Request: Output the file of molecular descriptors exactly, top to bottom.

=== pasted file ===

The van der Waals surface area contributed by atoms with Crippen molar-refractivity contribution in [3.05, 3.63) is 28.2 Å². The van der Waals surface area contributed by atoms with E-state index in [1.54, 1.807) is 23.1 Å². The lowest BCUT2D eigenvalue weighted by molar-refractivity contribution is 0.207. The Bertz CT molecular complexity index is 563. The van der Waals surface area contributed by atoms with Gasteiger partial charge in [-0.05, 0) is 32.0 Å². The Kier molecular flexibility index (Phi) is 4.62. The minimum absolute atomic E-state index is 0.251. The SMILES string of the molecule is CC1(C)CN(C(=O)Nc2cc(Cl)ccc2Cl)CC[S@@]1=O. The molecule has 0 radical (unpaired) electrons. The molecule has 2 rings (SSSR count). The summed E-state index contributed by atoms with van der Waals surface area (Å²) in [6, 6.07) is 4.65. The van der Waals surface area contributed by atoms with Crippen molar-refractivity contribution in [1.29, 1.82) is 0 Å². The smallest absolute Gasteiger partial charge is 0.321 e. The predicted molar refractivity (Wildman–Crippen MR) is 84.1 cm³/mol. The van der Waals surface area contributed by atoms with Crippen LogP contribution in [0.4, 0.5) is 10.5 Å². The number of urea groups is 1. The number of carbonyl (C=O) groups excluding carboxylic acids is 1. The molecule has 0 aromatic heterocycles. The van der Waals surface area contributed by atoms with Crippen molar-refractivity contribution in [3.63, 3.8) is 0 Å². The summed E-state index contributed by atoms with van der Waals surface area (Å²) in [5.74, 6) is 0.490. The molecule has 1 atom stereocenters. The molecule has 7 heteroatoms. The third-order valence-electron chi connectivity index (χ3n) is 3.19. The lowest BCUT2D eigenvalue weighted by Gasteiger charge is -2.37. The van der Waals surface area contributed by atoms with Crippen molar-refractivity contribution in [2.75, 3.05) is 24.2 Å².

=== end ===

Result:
The van der Waals surface area contributed by atoms with Crippen molar-refractivity contribution in [3.05, 3.63) is 28.2 Å². The van der Waals surface area contributed by atoms with E-state index in [1.54, 1.807) is 23.1 Å². The lowest BCUT2D eigenvalue weighted by molar-refractivity contribution is 0.207. The Bertz CT molecular complexity index is 563. The van der Waals surface area contributed by atoms with Gasteiger partial charge in [-0.05, 0) is 32.0 Å². The Kier molecular flexibility index (Phi) is 4.62. The minimum absolute atomic E-state index is 0.251. The SMILES string of the molecule is CC1(C)CN(C(=O)Nc2cc(Cl)ccc2Cl)CC[S@@]1=O. The molecule has 0 radical (unpaired) electrons. The molecule has 2 rings (SSSR count). The summed E-state index contributed by atoms with van der Waals surface area (Å²) in [6, 6.07) is 4.65. The van der Waals surface area contributed by atoms with Crippen molar-refractivity contribution in [1.29, 1.82) is 0 Å². The smallest absolute Gasteiger partial charge is 0.321 e. The predicted molar refractivity (Wildman–Crippen MR) is 84.1 cm³/mol. The van der Waals surface area contributed by atoms with Crippen LogP contribution in [0.4, 0.5) is 10.5 Å². The number of urea groups is 1. The number of carbonyl (C=O) groups excluding carboxylic acids is 1. The molecule has 0 aromatic heterocycles. The van der Waals surface area contributed by atoms with Crippen molar-refractivity contribution in [3.63, 3.8) is 0 Å². The summed E-state index contributed by atoms with van der Waals surface area (Å²) in [5.74, 6) is 0.490. The molecule has 1 atom stereocenters. The molecule has 7 heteroatoms. The third-order valence-electron chi connectivity index (χ3n) is 3.19. The lowest BCUT2D eigenvalue weighted by Gasteiger charge is -2.37. The van der Waals surface area contributed by atoms with Crippen molar-refractivity contribution in [2.75, 3.05) is 24.2 Å².